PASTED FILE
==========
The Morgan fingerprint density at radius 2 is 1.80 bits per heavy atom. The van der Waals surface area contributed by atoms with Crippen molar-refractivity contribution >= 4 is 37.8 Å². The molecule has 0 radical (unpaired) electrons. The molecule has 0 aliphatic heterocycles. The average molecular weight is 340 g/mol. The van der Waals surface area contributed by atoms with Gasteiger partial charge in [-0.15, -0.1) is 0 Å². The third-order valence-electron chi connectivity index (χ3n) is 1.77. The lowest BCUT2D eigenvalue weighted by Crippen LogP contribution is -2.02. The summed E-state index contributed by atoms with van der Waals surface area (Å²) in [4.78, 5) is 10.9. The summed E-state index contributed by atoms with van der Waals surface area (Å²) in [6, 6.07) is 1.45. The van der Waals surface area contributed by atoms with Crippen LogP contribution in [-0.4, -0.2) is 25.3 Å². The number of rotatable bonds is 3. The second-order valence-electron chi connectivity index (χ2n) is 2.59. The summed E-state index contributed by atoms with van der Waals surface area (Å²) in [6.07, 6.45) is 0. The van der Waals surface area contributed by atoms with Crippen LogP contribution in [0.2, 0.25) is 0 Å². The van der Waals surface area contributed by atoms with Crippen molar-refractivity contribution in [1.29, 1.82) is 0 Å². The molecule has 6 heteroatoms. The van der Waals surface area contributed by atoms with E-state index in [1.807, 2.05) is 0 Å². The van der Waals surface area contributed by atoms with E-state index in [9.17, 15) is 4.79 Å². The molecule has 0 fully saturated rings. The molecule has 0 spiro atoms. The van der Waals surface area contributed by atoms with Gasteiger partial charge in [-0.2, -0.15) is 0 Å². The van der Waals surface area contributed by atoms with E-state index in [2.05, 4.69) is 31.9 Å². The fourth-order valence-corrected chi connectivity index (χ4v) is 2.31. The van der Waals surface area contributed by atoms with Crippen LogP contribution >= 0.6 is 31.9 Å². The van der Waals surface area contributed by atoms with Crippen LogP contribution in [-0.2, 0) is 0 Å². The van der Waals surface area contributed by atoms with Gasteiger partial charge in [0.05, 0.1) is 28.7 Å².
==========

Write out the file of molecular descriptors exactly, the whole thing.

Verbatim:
The Morgan fingerprint density at radius 2 is 1.80 bits per heavy atom. The van der Waals surface area contributed by atoms with Crippen molar-refractivity contribution >= 4 is 37.8 Å². The molecule has 0 radical (unpaired) electrons. The molecule has 0 aliphatic heterocycles. The average molecular weight is 340 g/mol. The van der Waals surface area contributed by atoms with Gasteiger partial charge in [-0.15, -0.1) is 0 Å². The third-order valence-electron chi connectivity index (χ3n) is 1.77. The lowest BCUT2D eigenvalue weighted by Crippen LogP contribution is -2.02. The summed E-state index contributed by atoms with van der Waals surface area (Å²) in [4.78, 5) is 10.9. The summed E-state index contributed by atoms with van der Waals surface area (Å²) in [6, 6.07) is 1.45. The van der Waals surface area contributed by atoms with Crippen LogP contribution in [-0.4, -0.2) is 25.3 Å². The number of rotatable bonds is 3. The second-order valence-electron chi connectivity index (χ2n) is 2.59. The summed E-state index contributed by atoms with van der Waals surface area (Å²) in [6.07, 6.45) is 0. The van der Waals surface area contributed by atoms with Crippen LogP contribution in [0.2, 0.25) is 0 Å². The van der Waals surface area contributed by atoms with Crippen molar-refractivity contribution in [1.29, 1.82) is 0 Å². The molecule has 6 heteroatoms. The van der Waals surface area contributed by atoms with E-state index in [1.807, 2.05) is 0 Å². The van der Waals surface area contributed by atoms with E-state index in [9.17, 15) is 4.79 Å². The molecule has 0 fully saturated rings. The molecule has 0 spiro atoms. The van der Waals surface area contributed by atoms with Gasteiger partial charge in [-0.2, -0.15) is 0 Å². The van der Waals surface area contributed by atoms with E-state index in [2.05, 4.69) is 31.9 Å². The fourth-order valence-corrected chi connectivity index (χ4v) is 2.31. The van der Waals surface area contributed by atoms with Crippen LogP contribution >= 0.6 is 31.9 Å². The van der Waals surface area contributed by atoms with Crippen LogP contribution in [-0.2, 0) is 0 Å². The van der Waals surface area contributed by atoms with Gasteiger partial charge in [0.05, 0.1) is 28.7 Å².